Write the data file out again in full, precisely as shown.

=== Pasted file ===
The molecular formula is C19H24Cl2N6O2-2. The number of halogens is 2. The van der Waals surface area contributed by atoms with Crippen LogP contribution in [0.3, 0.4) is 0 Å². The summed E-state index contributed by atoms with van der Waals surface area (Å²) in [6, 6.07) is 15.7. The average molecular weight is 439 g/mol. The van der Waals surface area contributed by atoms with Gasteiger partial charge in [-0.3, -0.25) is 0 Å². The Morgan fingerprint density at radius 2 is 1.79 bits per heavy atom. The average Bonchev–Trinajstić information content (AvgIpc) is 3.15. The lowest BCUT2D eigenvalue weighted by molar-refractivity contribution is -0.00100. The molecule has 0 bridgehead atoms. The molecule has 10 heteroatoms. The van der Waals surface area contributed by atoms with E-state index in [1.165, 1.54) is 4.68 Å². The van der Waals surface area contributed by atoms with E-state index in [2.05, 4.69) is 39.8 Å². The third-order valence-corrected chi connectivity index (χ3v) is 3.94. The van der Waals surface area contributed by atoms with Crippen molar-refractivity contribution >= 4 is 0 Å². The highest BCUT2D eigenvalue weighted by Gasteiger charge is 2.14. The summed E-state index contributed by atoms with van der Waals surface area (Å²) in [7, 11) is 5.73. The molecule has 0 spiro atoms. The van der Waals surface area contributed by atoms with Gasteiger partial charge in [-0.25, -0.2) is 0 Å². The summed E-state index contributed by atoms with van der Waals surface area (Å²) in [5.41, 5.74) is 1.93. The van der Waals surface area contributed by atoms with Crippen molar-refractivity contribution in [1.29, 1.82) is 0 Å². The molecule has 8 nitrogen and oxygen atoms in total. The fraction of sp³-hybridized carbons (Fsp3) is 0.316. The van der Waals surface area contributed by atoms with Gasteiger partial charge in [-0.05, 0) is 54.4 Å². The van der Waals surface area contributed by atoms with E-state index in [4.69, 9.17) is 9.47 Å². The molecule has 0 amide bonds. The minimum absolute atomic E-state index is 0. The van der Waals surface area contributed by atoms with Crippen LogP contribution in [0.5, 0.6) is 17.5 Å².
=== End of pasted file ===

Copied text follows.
The molecular formula is C19H24Cl2N6O2-2. The number of halogens is 2. The van der Waals surface area contributed by atoms with Crippen LogP contribution in [0.3, 0.4) is 0 Å². The summed E-state index contributed by atoms with van der Waals surface area (Å²) in [6, 6.07) is 15.7. The average molecular weight is 439 g/mol. The van der Waals surface area contributed by atoms with Gasteiger partial charge in [-0.3, -0.25) is 0 Å². The Morgan fingerprint density at radius 2 is 1.79 bits per heavy atom. The average Bonchev–Trinajstić information content (AvgIpc) is 3.15. The lowest BCUT2D eigenvalue weighted by molar-refractivity contribution is -0.00100. The molecule has 0 bridgehead atoms. The molecule has 10 heteroatoms. The van der Waals surface area contributed by atoms with E-state index in [1.165, 1.54) is 4.68 Å². The van der Waals surface area contributed by atoms with E-state index in [2.05, 4.69) is 39.8 Å². The third-order valence-corrected chi connectivity index (χ3v) is 3.94. The van der Waals surface area contributed by atoms with Crippen molar-refractivity contribution >= 4 is 0 Å². The highest BCUT2D eigenvalue weighted by Gasteiger charge is 2.14. The summed E-state index contributed by atoms with van der Waals surface area (Å²) in [7, 11) is 5.73. The molecule has 0 spiro atoms. The van der Waals surface area contributed by atoms with Gasteiger partial charge in [-0.25, -0.2) is 0 Å². The summed E-state index contributed by atoms with van der Waals surface area (Å²) in [5.41, 5.74) is 1.93. The van der Waals surface area contributed by atoms with Crippen molar-refractivity contribution in [1.29, 1.82) is 0 Å². The molecule has 8 nitrogen and oxygen atoms in total. The fraction of sp³-hybridized carbons (Fsp3) is 0.316. The van der Waals surface area contributed by atoms with Gasteiger partial charge in [-0.05, 0) is 54.4 Å². The van der Waals surface area contributed by atoms with E-state index in [4.69, 9.17) is 9.47 Å². The molecule has 0 amide bonds. The minimum absolute atomic E-state index is 0. The van der Waals surface area contributed by atoms with Crippen LogP contribution in [0.5, 0.6) is 17.5 Å².